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Characterization and Pathogenicity of Anastomosis Groups of Rhizoctonia solani Isolated from Beta vulgaris. Carol E. Windels, Assistant professor, Northwest Experiment Station, University of Minnesota, Crookston 56716; Donna J. Nabben, junior scientist, Northwest Experiment Station, University of Minnesota, Crookston 56716. Phytopathology 79:83-88. Accepted for publication 21 July 1988. Copyright 1989 The American Phytopathological Society. DOI: 10.1094/Phyto-79-83.

Of 361 cultures of Rhizoctonia isolated from sugar beet seedlings, 36 isolates were binucleate. The remaining 325 cultures were multinucleate with characteristics typical of R. solani and were identified to six anastomosis groups (AG): AG-4 predominated and infected 44.3% of the seedlings, followed by AG-5 (27.1%), AG-2-2(19.7%), AG-1 (1.8%), AG-2-1 and AG-3 (0.3% each); 6.5% of the cultures did not anastomose with any of the tester cultures (AG-1 through AG-9 and AG-BI). About 96% of the 163 cultures isolated from rotted roots ≥8 wk old were AG-2-2, 3.7% were AG-4, and 0.6% were AG-5. Pathogenicity tests on sugar beet seedlings in the greenhouse showed that AG-1, 2-2, and 4 severely reduced stands, whereas AG-2-1, 3, 5, and the unidentified isolates were less pathogenic; the binucleate isolates of Rhizoctonia were nonpathogenic. When the same cultures were inoculated on 8- to 9-wk-old sugar beet roots, only AG-2-2 isolates were highly virulent; AG-4 isolates produced superficial lesions near the point of inoculation, and isolates of the other anastomosis groups and binucleate isolates were nonpathogenic.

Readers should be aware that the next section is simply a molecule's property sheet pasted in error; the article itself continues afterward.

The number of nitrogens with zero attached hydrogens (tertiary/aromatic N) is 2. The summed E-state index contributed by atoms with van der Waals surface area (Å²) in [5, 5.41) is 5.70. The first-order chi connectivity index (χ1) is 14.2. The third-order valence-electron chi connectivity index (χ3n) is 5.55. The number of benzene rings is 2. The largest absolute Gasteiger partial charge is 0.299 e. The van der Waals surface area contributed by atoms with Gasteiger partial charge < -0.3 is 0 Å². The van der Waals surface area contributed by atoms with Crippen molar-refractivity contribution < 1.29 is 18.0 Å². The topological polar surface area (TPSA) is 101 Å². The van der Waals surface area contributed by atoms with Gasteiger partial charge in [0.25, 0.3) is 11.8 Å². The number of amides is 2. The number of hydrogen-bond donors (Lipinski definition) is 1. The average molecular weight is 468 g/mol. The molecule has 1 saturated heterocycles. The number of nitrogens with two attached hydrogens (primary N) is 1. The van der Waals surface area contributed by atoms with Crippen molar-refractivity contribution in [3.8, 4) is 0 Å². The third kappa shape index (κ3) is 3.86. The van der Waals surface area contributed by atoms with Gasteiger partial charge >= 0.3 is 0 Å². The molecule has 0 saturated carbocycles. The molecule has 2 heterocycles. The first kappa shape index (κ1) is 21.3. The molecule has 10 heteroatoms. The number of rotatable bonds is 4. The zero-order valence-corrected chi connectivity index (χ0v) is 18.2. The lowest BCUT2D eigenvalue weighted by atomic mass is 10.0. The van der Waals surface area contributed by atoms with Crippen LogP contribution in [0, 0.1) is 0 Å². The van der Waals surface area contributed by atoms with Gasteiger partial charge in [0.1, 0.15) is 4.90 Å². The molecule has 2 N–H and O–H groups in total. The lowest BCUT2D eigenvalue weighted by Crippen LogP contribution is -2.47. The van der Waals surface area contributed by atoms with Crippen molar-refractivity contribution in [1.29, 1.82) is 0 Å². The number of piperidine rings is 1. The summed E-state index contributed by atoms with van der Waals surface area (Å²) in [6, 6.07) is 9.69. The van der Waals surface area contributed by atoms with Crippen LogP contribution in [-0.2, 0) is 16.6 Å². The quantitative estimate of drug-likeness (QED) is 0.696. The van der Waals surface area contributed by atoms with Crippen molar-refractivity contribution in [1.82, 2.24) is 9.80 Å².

Additional keywords: root rot, seedling blight.